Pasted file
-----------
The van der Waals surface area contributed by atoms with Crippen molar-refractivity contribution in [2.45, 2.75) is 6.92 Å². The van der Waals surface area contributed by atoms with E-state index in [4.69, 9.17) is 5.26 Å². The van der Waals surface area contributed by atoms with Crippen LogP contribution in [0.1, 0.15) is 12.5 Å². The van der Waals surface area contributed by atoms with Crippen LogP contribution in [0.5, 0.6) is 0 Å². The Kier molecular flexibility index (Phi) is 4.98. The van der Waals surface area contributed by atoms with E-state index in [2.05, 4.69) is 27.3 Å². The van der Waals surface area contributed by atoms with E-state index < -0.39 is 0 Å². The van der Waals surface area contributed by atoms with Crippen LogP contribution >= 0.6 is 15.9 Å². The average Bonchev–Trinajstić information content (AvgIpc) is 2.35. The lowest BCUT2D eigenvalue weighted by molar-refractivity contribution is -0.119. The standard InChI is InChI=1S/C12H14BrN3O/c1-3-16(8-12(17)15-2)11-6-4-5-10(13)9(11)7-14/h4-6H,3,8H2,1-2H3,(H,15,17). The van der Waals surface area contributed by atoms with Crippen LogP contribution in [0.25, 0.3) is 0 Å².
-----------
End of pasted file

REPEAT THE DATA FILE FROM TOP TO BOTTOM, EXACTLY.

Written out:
The van der Waals surface area contributed by atoms with Crippen molar-refractivity contribution in [2.45, 2.75) is 6.92 Å². The van der Waals surface area contributed by atoms with E-state index in [4.69, 9.17) is 5.26 Å². The van der Waals surface area contributed by atoms with Crippen LogP contribution in [0.1, 0.15) is 12.5 Å². The van der Waals surface area contributed by atoms with Crippen LogP contribution in [0.5, 0.6) is 0 Å². The Kier molecular flexibility index (Phi) is 4.98. The van der Waals surface area contributed by atoms with E-state index in [2.05, 4.69) is 27.3 Å². The van der Waals surface area contributed by atoms with E-state index < -0.39 is 0 Å². The van der Waals surface area contributed by atoms with Crippen LogP contribution >= 0.6 is 15.9 Å². The average Bonchev–Trinajstić information content (AvgIpc) is 2.35. The lowest BCUT2D eigenvalue weighted by molar-refractivity contribution is -0.119. The standard InChI is InChI=1S/C12H14BrN3O/c1-3-16(8-12(17)15-2)11-6-4-5-10(13)9(11)7-14/h4-6H,3,8H2,1-2H3,(H,15,17). The van der Waals surface area contributed by atoms with Crippen LogP contribution in [0.25, 0.3) is 0 Å².